Could Comox be the future home for a commercial pot production facility?

That was the focus of a public hearing last Wednesday night.

A proposed zoning amendment could pave the way for recreational cannabis production in Comox.

Comox Zoning Amendment Bylaw 1926 would allow recreational cannabis production in the 12.1 Aeronautical Industrial zone.

That’s the area around Knight Road and Military Row. 

Other than agricultural zoned land within the ALR, the only zoning designation that allows cannabis production is the 12.1 Aeronautical zone.

This zone has medical cannabis production facilities as permitted use.

The proposed bylaw has received first and second readings, but has not passed third reading or been adopted by council.

All who spoke at the public hearing opposed the rezoning.

Their main concerns were the smell, stormwater management, security and noise, and how a future facility will impact property values and new business opportunities in the area.

Representing 19 Wing Comox, LtCol. Steve Gillis, said they have very grave concerns about the odour, especially in harvest season, and security.

“Other municipalities have moved to ban cannabis growth in their areas as opposed to making it easier for folks to grow large quantities of marijuana,” Gillis said. “Other areas have sought to reduce its production because of the odour and because of the other effects, including things like security.”

Gillis said there is concern about kids and people from the base’s housing units within walking distance of the area “going to pick flowers so to speak in a whole new way.”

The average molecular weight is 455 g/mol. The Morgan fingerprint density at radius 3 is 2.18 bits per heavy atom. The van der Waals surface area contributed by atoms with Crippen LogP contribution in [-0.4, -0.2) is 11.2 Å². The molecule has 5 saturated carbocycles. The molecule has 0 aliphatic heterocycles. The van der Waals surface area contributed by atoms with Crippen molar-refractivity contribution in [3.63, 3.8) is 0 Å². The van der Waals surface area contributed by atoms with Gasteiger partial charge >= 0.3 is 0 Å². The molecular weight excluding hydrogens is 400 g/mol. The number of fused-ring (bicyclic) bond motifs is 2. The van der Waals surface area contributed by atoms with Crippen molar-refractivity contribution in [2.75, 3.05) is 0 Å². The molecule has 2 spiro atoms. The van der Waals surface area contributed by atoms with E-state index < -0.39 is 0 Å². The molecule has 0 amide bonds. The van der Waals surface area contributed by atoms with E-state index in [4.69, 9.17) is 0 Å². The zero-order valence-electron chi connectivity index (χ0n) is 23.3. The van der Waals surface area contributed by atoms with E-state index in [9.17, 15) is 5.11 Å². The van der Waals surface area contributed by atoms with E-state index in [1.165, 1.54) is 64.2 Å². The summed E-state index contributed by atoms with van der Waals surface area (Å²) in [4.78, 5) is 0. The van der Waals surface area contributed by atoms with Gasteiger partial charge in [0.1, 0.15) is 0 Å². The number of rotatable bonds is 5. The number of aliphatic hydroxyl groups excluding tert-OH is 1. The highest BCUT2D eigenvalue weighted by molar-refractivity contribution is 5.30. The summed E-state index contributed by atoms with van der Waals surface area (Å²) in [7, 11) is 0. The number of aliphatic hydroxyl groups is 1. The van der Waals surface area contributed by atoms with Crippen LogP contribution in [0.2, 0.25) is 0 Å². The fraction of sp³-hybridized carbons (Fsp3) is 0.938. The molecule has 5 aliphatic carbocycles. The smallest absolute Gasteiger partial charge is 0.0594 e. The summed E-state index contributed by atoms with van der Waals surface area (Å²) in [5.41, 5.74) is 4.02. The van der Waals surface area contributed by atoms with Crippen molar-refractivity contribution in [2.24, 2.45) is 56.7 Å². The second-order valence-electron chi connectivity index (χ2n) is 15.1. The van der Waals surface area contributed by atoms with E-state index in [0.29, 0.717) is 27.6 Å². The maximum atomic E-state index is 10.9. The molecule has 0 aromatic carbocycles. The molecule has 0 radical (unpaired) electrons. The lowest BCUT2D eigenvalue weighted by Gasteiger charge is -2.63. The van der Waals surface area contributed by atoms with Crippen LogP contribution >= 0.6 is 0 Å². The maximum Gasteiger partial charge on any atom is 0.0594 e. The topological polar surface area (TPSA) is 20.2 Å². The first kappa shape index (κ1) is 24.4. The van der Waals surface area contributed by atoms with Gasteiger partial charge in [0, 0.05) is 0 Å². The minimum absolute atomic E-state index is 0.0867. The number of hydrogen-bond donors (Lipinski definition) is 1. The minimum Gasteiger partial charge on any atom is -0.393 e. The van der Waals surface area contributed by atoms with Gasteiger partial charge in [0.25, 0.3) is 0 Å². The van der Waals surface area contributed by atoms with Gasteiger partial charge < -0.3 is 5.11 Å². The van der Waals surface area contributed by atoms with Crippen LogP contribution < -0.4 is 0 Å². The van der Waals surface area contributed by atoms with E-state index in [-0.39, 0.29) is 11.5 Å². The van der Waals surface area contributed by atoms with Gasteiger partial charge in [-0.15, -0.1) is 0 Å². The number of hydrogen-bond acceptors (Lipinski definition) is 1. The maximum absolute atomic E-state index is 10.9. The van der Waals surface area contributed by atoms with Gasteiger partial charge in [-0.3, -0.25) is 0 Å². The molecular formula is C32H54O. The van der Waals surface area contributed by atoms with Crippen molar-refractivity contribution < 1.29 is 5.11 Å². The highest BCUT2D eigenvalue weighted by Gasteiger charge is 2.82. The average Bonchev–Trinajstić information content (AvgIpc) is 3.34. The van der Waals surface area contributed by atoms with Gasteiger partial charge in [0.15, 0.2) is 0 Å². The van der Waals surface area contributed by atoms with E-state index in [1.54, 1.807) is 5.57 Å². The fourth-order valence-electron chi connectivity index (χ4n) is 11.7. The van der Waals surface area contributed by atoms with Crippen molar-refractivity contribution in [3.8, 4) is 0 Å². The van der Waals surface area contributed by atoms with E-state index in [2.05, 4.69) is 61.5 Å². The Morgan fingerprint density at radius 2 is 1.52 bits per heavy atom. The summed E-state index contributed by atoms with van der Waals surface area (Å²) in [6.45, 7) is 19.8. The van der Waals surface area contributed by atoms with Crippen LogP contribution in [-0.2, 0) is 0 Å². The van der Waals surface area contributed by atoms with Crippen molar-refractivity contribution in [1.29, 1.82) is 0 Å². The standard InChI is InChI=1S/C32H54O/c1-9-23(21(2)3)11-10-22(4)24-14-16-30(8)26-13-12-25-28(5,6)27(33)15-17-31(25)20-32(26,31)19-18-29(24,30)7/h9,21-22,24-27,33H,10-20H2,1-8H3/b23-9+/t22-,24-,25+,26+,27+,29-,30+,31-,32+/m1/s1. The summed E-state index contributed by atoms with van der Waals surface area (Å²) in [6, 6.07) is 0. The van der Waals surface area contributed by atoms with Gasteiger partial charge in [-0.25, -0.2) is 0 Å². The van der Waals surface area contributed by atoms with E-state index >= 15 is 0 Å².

Adam Ho owns property near the affected properties.

He said his and his family’s concerns about the bylaw change are three-fold. Much of it is, he said, is “predicated on the lack of information on solutions for the challenges… that we seek.”

Ho said a big problem is stormwater. “Right now, the area is absolutely plagued with consistent and severe flooding and this type of development has the potential to cause further problems.”

He added that the town is looking at a northeast stormwater management plan, “but none of the details are available.”

“So given that the flooding has gone on for decades, I think it’s pretty logical to assume that the problem will continue,” Ho said.

His second concern is water use. “In that area, for Area B, I would expect that all the agriculture and certainly residential properties are on wells. My understanding is that this type of cannabis production facility would have significant water intensity use and that’s a pretty big concern.”

Finally, he mentioned odour: “It’s simply about the use and enjoyment of my property and potentially any resale value.”

Comox Valley Airport acting CEO, Adam Robinson, said a future cannabis production facility would take up available lands that could be used for the airport.

“We’re concerned that the proposed zoning amendment appears to run counter to the support for the OCP,” he said. “As we see it, the proposed zoning amendment jeopardizes our future growth in three major ways: first and foremost is through the potential loss of the limited aeronautical land. No. 2, speculation could lead to a dramatic increase in land prices, making it difficult for us to purchase any of those properties in the future.”

The third issue is increased land values could lead to higher property taxes, which would hike up airport operating costs.

Staff will now prepare a report on the zoning amendment for council.